On Thursday May 19 EgyptAir Flight MS 804, an Airbus A320-232, c/n 2088, with 66 souls aboard, Captain Mohamed Shoukair in command, fell from the sky, about 180 miles north of Alexandria, Egypt.
The cover-up seems to have commenced already, with the Administration carefully limiting itself to a statement that satellite imagery shows no sign of an explosion on-board, i.e. an IED. I’ll bet it doesn’t.
Airbus SU-GCC was delivered new to EgyptAir in 2003, having first flown on July 25th of that year. Although she had over 40,000 hours on the clock she was scarcely an aged jet. The A320 has a reasonable safety record, bearing in mind the numbers in service.
There have been issues in the past with the fly-by-wire software and the CFM56 engines used in a large number of 320s, but for a French airplane it’s pretty safe.
Captain Shoukair was an experienced and able airline pilot, who took an obvious pride in his profession. He had nothing to do with Islamic radicals and comes across as a stable and likeable character.
His last communications with Air Traffic Control (ATC) were friendly, calm and courteous. Suicide can safely be ruled out (as it can be, incidentally, with the Germanwings Airbus, given the contents of the Cockpit Voice Recorder). There are no indications of pilot error at all. The airliner was suddenly overwhelmed by a catastrophe just as she passed into Egyptian airspace.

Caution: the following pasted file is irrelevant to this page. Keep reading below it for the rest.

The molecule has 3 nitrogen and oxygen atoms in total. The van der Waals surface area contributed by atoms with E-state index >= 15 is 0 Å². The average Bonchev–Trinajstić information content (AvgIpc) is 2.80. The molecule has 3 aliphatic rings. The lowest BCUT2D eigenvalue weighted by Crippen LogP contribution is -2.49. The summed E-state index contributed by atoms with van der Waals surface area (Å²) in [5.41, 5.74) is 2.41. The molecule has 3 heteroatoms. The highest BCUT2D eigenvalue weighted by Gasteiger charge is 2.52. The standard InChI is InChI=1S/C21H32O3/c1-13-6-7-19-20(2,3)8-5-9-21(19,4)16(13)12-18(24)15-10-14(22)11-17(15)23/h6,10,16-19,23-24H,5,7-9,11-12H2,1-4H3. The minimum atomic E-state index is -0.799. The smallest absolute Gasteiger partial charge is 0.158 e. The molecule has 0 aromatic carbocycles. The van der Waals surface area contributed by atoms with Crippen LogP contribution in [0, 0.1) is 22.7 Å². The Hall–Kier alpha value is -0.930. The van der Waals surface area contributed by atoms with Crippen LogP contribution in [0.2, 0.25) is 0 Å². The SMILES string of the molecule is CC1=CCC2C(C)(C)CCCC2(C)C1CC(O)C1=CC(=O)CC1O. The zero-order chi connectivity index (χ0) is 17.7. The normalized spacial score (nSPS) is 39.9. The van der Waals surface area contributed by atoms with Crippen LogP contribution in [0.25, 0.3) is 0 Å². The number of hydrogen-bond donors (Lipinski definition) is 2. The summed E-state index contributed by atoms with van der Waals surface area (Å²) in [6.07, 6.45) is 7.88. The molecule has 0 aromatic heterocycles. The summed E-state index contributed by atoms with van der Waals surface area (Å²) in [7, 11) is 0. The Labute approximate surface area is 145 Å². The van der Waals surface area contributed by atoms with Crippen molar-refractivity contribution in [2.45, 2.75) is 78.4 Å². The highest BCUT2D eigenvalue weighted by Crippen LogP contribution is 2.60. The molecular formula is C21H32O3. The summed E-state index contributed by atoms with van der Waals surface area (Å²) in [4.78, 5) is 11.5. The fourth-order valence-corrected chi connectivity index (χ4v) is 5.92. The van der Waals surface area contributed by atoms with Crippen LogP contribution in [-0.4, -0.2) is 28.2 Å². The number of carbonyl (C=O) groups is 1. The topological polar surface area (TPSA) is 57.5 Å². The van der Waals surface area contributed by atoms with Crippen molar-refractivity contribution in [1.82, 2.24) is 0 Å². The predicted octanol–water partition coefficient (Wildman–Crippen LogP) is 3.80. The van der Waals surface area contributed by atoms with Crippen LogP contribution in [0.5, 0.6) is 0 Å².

As can be seen from its flight coding EgyptAir started out as Misrair, in 1932, the initiative to set up an airline in Egypt having come from that fine old firm Airwork. Although it’s been through various guises the airline has been around for a long time.
It’s flown some interesting kites in its time, including the dear old Vickers Viking and the unfairly maligned De Havilland DH-86, which was hit by an Abwehr sabotage campaign in the 30s.
EgyptAir’s safety record is not free from blemish, but a number of the hull losses it’s suffered over the years, in its various names, can probably be put down to the violent politics of the region. Its safety record in recent years has been good and the airline is soundly managed.
To determine the causes of this disaster I think we can safely look elsewhere than Egypt.